NEWARK, N.J. – There’s little mystery why the New Jersey Devils missed the playoffs a year after facing the Los Angeles Kings for the Stanley Cup.
Key injuries to Marty Brodeur and Ilya Kovalchuk led to major slumps in the lockout-shortened 48-game season.
The players who needed to step up with the stars out didn’t. The team played poorly in overtime, and the penalty kill slipped from the best in the league to 20th overall.
So despite an Eastern Conference-best 8-1-3 start, the Devils will watch the playoffs on television.
Being a couple of wins away from a fourth championship in franchise history 10 months ago meant nothing Monday. Players stuffed their gear into travel bags, shook hands and said goodbye.
Changes will be made, but coach Pete DeBoer will stay, according to president and general manager Lou Lamoriello.
This is the second time in three seasons New Jersey has missed the playoffs. The recent slip follows a run of 13 straight post-season appearances.
“I think we could have been in it this year,” Lamoriello said. “Unfortunately we are not. We didn’t get it done. You never look for excuses but could this team have been playing? Absolutely.”
Lamoriello, who lost offensive catalyst Zach Parise to free agency after last season, faces far more decisions this season.
Forwards Patrik Elias, David Clarkson, Steve Sullivan, Dainius Zubrus, Alexei Ponikarovsky and defencemen Marek Zidlicky and Peter Harrold are all unrestricted free agents. Elias led the team in scoring with 14 goals and 22 assists and Clarkson had a team-high 15 goals, although only six came in the final 36 games.
“There is always turnover and there are always things that happen,” said Devils captain Bryce Salvador, who missed the final 2 1/2 weeks with a wrist injury.
No matter what happens on the free agency front, DeBoer believes the Devils have the right systems in place and they play the right way most nights.
“Knowing what Lou is all about, he going to try to get some things for us to get back into the playoffs,” said the 40-year-old Brodeur, who believes he has a couple of more years left to play.
The bottom line this year was the Devils didn’t come up big when their top players went down.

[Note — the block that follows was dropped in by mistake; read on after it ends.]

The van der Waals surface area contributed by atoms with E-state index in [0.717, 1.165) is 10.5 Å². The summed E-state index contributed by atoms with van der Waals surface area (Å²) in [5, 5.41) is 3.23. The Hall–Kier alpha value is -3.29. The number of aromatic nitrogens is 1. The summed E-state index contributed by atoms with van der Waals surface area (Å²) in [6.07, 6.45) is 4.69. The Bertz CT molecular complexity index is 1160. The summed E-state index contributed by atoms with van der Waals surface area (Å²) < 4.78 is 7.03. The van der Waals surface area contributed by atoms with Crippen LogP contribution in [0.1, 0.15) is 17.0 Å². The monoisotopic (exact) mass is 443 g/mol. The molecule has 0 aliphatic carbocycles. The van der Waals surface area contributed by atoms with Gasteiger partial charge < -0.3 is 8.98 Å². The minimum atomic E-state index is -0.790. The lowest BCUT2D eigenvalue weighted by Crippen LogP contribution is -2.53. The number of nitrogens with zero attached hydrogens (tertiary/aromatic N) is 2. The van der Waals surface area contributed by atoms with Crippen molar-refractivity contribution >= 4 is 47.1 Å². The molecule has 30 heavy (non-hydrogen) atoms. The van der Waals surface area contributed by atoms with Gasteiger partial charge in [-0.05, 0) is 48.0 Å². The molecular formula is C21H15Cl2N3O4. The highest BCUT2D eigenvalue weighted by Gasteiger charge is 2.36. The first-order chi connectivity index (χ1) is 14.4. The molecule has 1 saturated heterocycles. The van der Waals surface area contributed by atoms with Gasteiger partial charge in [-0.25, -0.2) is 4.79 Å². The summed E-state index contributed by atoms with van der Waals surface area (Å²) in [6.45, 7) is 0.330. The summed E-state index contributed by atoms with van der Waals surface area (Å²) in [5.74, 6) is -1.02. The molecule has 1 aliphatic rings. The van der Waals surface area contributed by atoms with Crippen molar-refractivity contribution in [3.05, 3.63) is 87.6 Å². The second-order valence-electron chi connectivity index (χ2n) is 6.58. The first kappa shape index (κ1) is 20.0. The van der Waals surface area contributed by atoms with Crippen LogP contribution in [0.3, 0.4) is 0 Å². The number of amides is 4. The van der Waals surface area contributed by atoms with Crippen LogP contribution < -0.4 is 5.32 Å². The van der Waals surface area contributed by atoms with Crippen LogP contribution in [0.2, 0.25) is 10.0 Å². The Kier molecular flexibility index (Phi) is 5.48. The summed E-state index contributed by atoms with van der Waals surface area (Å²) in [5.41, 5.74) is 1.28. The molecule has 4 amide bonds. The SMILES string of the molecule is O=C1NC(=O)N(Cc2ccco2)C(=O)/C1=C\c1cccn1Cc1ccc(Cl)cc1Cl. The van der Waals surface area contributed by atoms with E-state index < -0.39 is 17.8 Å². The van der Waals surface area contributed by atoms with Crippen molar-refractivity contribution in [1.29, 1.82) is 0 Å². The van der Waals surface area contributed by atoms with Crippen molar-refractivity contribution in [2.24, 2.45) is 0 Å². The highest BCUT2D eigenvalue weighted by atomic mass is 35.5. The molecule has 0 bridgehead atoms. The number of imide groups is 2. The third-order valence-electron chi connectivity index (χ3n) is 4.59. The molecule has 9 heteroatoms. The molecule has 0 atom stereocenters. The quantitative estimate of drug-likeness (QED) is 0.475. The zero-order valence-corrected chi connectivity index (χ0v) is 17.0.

Brodeur developed a neck injury in February and missed almost a month. Johan Hedberg took over and the team went 3-8-2.
When Kovalchuk suffered a shoulder injury against Florida on March 23, he missed 11 games. New Jersey lost the first 10 (0-6-4) to fall out of a playoff position for the first time all season.
During that 11-game absence, the team scored 19 goals. Elias, Clarkson, Travis Zajac and Adam Henrique—the players one who expect to step up—each had just one goal.
The penalty kill, which allowed only 27 goals in 82 games last season, allowed 32 in 48 games this season.
Overtime was also a killer for New Jersey. It went 3-10 in the extra session, including just 2-7 in the shootout.
A year ago, the Devils were 12-4 in shootouts.
A quick look at the standings shows the Devils were seven points behind the eighth-place New York Islanders. A couple of more points in overtime, or simply holding leads late in games—they blew third-period leads to Tampa Bay and Florida late in the season en route to losses—might have been the difference.
“It’s a disappointing time, there is no doubt about that,” said Brodeur, who will be in the final year of his contract next season. “I think it hits you more when you start thinking about what is going to happen in the playoffs with the matchup among the teams that are playing. You realize it’s a missed opportunity, and for me, not having many left, it’s a disappointment not playing in the post-season.”
Two days after losing their season finale to the Rangers, most of the Devils felt they could have made another run in the playoffs if they had just qualified.
“We just didn’t do enough to pick up those extra points to get us in,” said Zajac, who had a disappointing year with seven goals. “I still enjoy playoff hockey and watching it, but it’s tough not being there.”
Kovalchuk, who had 11 goals and 20 assists in 37 games. said all the Devils can do now is work to be better next season. He didn’t want to hear or make excuses. Every team had injuries and were unlucky at times, he said.
“At the end of the day, we’re still not there and nobody will feel sorry for us,” he said.
Lamoriello was already focused on next season. There was no doubt, however, that he wasn’t thrilled discussing this season in late April.
“I don’t like standing here today and talking about this, not playing. That’s an understatement,” he said.